One of the great things about Japan is that it has 4 distinct seasons and they celebrated in their own special way. To be in Japan for a year is great because you can experience the full range of festivals, foods and activities. Moreover, Japan runs from north to south so even if you are only there for a short time, you can pick your activity and then find the right season. You can potentially ski and surf on the same day!

Autumn leaves

Spring and Autumn for many people are the best seasons in Japan. Spring has Cherry Blossom viewing and Autumn has the crimson foliage covering mountains throughout the country. The weather is great, having cooled after a sweltering Summer, and by Autumn the majority of the year’s typhoons will have been and gone. It is the perfect time to get out of the city and explore the countryside. In Spring, people can create almost a party atmosphere under the Cherry Blossom, with eating, drinking, singing and dancing. Autumn is much more subdued and it is a reflective time, as you walk along the mountain paths, admiring the natural - momiji or bright red maple leaves – as well as the man-made temples and shrines.

Pretty much anywhere is Japan will not be too far from Kouyou (the bright red leaves of Autumn) and some spectacular scenery.

MomijiCredit: H D Sayer

In the Kanto area around Tokyo, Nikko is a beautiful place for viewing the Autumn leaves. It is a tourist attraction in its own right, as the national park there contains the temple Toushogu, one of the most ornate in Japan. Combining a visit to the temple with a view of Kouyou will make for a perfect day. It takes just a couple of hours from Tokyo by car or by train, which offers a frequent service even at weekends.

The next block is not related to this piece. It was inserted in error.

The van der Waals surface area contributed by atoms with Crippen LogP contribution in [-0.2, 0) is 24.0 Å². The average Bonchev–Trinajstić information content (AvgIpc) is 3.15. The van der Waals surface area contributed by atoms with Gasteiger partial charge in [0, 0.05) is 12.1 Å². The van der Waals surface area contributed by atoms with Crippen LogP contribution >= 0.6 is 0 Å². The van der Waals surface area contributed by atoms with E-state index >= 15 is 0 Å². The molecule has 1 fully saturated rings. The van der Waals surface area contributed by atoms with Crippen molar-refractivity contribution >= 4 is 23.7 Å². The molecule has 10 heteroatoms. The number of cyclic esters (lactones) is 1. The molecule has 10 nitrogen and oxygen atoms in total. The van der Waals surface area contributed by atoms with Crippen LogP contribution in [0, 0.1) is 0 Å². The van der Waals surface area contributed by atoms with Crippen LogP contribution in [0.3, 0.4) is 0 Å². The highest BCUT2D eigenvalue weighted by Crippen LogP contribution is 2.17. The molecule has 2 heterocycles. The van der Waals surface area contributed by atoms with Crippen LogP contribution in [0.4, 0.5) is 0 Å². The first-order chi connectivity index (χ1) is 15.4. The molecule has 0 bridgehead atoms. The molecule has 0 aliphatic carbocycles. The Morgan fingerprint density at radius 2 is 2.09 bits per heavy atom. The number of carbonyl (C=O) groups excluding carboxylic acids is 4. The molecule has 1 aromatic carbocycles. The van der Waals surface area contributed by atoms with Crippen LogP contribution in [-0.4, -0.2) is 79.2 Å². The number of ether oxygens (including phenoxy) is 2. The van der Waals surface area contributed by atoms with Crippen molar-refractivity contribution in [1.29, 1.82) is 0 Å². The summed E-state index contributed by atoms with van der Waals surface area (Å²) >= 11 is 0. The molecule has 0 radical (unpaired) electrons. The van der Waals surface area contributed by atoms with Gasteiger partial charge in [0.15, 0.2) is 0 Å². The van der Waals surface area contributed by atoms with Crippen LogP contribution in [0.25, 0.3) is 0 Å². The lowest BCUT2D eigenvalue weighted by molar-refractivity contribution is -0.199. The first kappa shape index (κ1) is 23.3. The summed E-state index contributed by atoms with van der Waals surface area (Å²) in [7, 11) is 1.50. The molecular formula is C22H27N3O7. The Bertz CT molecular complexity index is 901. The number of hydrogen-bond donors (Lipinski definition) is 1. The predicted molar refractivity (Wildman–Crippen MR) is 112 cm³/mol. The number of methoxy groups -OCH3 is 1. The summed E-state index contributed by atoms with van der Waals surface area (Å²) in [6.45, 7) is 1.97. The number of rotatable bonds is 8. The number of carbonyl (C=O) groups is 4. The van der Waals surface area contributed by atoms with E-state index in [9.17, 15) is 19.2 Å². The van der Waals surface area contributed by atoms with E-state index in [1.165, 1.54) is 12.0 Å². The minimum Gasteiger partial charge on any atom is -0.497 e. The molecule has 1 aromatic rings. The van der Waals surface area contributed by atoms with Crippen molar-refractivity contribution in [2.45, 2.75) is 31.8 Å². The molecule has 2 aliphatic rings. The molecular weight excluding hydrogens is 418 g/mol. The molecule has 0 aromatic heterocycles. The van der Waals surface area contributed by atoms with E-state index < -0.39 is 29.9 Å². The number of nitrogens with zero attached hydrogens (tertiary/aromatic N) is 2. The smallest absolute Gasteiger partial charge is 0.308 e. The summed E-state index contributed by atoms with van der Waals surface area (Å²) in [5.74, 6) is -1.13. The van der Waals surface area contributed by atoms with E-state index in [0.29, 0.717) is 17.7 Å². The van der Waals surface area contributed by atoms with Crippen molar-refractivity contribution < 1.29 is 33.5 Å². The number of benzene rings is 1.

In the Kansai area (Osaka, Kyoto, Kobe), you will be even nearer the action. Kyoto has beautiful Kouyou up at Kiyomizu temple within the city and Minou is also great area just a short train ride out of Osaka

In the wildsCredit: H D Sayer


Japan loves its festivals or ‘Matsuri’ in local parlance. Like many of its traditions, most Matsuri date back hundreds of years and are so prevalent that pretty much wherever you are in Japan there will be a local festival near you.

Matsuri big and small happen everywhere in Autumn, so it may be better to check out local Matsuri for a friendlier and more intimate experience.  Details will be in your prefecture or ward’s English web pages or just ask around with neighbours, building concierge or someone in your local community.

MatsuriCredit: H D Sayer

Kansai is in many ways the region to catch the greatest in festivals at this time. One of the biggest and most frenetic is the Kishiwada Danjiri Matsuri. Danjiri or portable shrines are pulled  at speed down the main street in Kishiwada, Osaka, and the fact that these Danjiri are several metres in height and extreme heavy makes for an incredible spectacle, but you have to make sure you are at a safe distance.